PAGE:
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  7. This is great news. Can we have an update please Co-op on when all your own brand tea bags will be plastic free? I believe it was a stayed target.

    Fully home compostable teabags from a leading supermarket would be awesome.

    Reply
  8. Fantastic news. Please can we make sure this is spread far and wide through media channels, the news, etc? We’re always so modest about our achievements, but this is a serious game changer that we should be exceptionally proud about, it’s truly our Co-op difference. We should also use this opportunity to put pressure on other retailers and suppliers to make a difference too… proof that it CAN be done! #itswhatwedo

    Reply
    • You took the words out of my mouth. This is something to be very proud of. Well done ! It should be shouted frim rhe rooftops.

      Reply
  9. what is the closed loop scheme? are stores going to be collection points for this recyclable film?

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  10. Really great to see us doing something drastic in terms of our plastic policy. Environmental impact has been a massive topic over the last year or so and as an ethical retailer it is rightly something for us to have high on our agenda. Well done!

    Reply
  11. Can we please review the recycling signage above the bins in the kitchens on each of the floors of the Angel Square. No thanks has dirty food packaging but Yes please doesn’t mention food packaging.

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  12. Excellent news to see such big progress. The dawn of the New Year and the news of the terrible fires in Australia should be a wake-up call to all of us to change our lifestyles to alleviate climate change, and I am proud that Co-op is taking the lead on this.

    Making things “recyclable” is an important step towards a sustainable future, although it is only one of many steps that we all need to take, which include avoiding waste, reducing meat and dairy consumption, and travelling more efficiently (or not at all).

    In answer to Dave, many plastic, paper and metal products already contain a significant percentage of recycled material. Aluminium in particular can be recycled indefinitely, and the can of Coke on your desk will contain aluminium that has been recovered in earlier recycling operations. Paper and card tends to degrade with each recycling cycle, so is used for products that don’t need high strength or durability – egg boxes and paper hand towels for example are mainly made from recycled paper. The west does however need to scale up its recycling capability.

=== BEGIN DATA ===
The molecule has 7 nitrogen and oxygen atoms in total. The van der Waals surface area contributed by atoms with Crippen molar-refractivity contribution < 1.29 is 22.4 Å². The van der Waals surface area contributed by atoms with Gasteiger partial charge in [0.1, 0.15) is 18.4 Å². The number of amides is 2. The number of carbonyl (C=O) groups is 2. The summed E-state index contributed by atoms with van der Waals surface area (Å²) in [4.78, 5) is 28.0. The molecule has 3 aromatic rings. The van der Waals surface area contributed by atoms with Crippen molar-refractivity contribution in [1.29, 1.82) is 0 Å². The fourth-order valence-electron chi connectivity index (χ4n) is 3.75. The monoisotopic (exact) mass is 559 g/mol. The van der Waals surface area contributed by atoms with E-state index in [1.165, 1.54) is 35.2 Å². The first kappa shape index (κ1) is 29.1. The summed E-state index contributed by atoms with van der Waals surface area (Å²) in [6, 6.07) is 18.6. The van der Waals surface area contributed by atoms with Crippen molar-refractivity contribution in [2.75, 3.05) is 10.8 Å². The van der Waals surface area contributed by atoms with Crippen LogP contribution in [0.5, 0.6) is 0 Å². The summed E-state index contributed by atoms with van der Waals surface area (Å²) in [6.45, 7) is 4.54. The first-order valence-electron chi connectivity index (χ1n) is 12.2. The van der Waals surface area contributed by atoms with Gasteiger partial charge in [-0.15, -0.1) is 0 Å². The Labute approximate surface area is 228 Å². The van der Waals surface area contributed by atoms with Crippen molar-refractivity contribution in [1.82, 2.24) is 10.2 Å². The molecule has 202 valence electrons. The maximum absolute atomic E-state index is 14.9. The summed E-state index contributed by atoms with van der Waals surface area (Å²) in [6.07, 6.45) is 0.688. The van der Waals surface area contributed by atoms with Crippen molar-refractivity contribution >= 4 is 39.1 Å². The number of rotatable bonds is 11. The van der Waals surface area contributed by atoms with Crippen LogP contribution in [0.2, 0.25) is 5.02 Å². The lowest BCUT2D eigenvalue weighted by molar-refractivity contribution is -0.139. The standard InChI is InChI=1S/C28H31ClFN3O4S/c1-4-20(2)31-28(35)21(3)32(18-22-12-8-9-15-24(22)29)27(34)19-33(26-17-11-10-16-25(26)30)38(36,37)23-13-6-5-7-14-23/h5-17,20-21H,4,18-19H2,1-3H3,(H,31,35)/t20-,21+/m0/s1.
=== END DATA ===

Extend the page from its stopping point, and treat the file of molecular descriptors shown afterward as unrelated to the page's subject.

Reply
  13. My local council at home now can’t take many “recyclable” plastics (eg PET) except for bottles; I understand this is because bottles are made from a better grade of PET and are therefore easier to recycle.
    Judging from the new labels on our recycling bins in 1AS, this is the case for Manchester City Council, too.

    Is there a real environmental benefit to us switching trays to “recyclable” plastics when councils are moving away from collecting these, so they won’t actually be recycled?

    Reply
    • Hi Andy, The number of local councils collecting plastic pots, tubs and trays has increased in recent years. It now stands at 81% (316 out of 389 councils). The progress has been significant since we started monitoring – 2015 – 73%, 2016 – 76%, 2017 – 78%, 2018 – 80%.
      Greater Manchester Combined Authority (GMCA) are the largest waste disposal authority in the country, and they don’t take plastic pots, tubs and trays (Wigan do). They have been through a process of change in contracts with waste management providers, moving from Viridor Laing to Suez. We understand that Suez are reviewing what will be collected with GMCA. Suez sit on the same working group for OPRL that we do, and we know that many of the contracts that they service include collection of plastic pots, tubs and trays. Suez have always been on the same page as us on the labelling; indeed, we consulted with Suez when we set our direction of travel several years ago, and they continue to be supportive and instructive.

      The contract for 1AS is completely separate to what GMCA and other councils do.

      Reply
  14. It’s all very well making things recyclable – but how much packaging etc. out there is RECYCLED?!
    I put lots of things into the recycling box – but never seem to see anything that has been made FROM it.

    Reply
  15. What a fantastic achievement! I’d like this to be shouted out from the rooftops and in every ad we make. Congrats to your teams and supply chain. #ItsWhatWeDo

    Reply